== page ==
Technology progresses at such a heightened pace that it can be difficult to keep up. Residents of California may be aware that a mere decade ago the service of court papers via email was considered an innovative move forward in civil lawsuits. Since then, social media has become such a deeply integrated part of our everyday lives that it is almost impossible to go more than a few hours without using one format or another. A recent case has tested the waters regarding the use of the social media platform Facebook in relation to the serving of divorce papers.
A couple who was from another country but living in the United States married some years ago in a civil ceremony. The wife claims that the husband promised an additional ceremony for a traditional Ghanaian wedding, however, following the civil ceremony, he refused to participate in any further marriage services. She claims that they have never lived together, and that their only communication has been by telephone and via Facebook. When the wife decided to file for divorce, she encountered problems in locating her estranged husband.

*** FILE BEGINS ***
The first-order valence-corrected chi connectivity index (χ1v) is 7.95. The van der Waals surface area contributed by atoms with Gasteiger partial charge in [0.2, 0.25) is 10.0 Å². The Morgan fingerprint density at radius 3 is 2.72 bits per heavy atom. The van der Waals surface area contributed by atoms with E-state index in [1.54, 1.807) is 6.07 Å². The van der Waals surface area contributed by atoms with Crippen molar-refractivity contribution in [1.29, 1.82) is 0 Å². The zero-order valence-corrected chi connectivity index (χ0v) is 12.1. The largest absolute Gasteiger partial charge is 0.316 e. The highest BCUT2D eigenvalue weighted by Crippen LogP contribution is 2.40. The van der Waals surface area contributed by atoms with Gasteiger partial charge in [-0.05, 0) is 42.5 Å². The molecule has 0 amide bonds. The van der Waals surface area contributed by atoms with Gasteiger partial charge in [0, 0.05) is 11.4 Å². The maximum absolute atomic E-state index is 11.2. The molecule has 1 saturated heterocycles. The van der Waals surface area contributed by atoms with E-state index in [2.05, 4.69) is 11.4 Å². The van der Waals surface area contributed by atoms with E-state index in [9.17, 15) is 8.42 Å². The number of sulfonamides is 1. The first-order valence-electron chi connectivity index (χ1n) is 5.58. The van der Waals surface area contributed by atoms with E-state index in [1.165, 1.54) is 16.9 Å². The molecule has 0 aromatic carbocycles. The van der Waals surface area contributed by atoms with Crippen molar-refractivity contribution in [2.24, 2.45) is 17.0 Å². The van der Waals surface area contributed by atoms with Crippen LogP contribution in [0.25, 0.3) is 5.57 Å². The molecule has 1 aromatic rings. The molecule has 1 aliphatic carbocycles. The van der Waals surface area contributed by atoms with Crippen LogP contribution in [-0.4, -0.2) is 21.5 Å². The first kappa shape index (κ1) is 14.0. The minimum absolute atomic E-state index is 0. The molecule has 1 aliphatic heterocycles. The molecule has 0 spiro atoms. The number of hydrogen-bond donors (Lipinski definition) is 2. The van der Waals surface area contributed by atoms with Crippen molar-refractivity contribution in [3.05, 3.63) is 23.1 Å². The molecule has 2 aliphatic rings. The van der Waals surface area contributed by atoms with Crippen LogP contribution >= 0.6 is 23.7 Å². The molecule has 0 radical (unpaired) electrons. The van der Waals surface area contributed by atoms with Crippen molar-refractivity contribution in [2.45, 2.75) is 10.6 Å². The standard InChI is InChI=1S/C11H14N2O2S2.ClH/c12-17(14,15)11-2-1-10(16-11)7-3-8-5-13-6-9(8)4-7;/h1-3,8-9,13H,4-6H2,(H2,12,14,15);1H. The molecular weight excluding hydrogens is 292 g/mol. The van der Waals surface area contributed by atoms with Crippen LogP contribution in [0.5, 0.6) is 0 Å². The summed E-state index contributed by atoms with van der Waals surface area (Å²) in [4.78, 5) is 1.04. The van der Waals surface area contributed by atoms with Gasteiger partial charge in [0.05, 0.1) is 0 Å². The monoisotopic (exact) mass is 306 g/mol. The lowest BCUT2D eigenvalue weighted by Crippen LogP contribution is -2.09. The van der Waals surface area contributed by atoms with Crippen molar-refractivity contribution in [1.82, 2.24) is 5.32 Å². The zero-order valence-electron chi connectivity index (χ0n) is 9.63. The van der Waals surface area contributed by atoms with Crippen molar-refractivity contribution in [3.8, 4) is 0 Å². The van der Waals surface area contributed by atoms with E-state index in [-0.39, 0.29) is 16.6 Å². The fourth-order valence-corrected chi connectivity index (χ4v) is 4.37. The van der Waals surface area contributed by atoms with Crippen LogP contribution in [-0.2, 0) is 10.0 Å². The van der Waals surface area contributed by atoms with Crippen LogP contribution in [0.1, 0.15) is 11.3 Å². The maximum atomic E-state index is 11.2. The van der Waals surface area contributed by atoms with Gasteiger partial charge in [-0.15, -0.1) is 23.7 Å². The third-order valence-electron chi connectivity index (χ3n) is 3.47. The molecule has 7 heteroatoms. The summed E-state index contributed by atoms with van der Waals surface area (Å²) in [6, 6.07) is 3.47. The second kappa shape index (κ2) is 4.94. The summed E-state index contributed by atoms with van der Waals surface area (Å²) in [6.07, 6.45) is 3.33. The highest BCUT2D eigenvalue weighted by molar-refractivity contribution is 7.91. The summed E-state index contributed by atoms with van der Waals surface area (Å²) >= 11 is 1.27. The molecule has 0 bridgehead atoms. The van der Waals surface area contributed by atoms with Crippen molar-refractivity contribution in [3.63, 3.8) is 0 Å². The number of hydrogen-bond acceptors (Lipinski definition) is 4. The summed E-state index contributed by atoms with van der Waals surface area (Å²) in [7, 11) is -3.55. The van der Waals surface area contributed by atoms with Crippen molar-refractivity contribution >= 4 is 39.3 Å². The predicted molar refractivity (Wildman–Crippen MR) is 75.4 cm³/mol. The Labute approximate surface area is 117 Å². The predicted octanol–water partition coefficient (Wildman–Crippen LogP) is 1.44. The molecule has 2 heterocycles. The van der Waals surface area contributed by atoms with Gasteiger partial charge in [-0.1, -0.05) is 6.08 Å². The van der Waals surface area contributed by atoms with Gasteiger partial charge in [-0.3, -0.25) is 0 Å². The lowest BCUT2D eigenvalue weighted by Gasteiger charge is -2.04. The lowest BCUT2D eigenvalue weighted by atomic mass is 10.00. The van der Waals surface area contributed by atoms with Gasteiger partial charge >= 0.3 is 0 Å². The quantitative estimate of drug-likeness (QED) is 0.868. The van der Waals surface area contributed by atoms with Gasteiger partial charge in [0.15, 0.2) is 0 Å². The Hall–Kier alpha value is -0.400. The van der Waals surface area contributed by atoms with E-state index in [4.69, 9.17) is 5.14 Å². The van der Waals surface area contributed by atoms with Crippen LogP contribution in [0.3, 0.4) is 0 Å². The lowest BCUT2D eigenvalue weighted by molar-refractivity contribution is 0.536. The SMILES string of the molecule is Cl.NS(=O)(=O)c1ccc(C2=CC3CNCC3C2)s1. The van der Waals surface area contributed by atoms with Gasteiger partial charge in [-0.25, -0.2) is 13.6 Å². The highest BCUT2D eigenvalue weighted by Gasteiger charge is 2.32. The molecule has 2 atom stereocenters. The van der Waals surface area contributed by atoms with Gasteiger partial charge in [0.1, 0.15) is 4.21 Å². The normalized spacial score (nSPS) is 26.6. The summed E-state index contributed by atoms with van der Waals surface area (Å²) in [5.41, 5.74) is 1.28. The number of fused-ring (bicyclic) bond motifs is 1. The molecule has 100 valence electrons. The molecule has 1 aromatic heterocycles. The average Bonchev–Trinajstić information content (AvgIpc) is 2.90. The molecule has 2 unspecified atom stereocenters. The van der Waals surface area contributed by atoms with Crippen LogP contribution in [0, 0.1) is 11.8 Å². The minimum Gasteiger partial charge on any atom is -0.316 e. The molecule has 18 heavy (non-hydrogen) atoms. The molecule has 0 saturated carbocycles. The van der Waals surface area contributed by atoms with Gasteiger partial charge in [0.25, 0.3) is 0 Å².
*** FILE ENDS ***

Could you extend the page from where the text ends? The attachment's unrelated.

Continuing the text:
He vacated the premises of his last known address some years ago, and all attempts to locate a more recent permanent address have failed. The wife employed investigators, as well as used the more usual methods of tracing addresses. Having exhausted all means possible to locate her husband, a Manhattan Supreme Court justice finally ruled that she could legitimately serve the papers using the private-message facility on Facebook. In order to make this legally binding, he ruled that the papers must be served once a week for three weeks.
This may be the first time that social media has been employed in this manner, but the circumstances of this case are extreme. It is not an unusual occurrence for a spouse to attempt to evade the serving of papers, in order to postpone or avoid completely the prospect of divorce, however, the subject of the service is usually easier to locate than he or she may think. California residents whose estranged spouse is proving uncooperative in divorce proceedings should seek advice appropriate to his or her own circumstances. There are many avenues that may be explored in order to serve papers on evasive partners.
Source: ibtimes.com, “Divorce Papers Over Facebook? Judge Allows Woman To ‘Serve’ Husband Via Social Media“, Philip Ross, April 6, 2015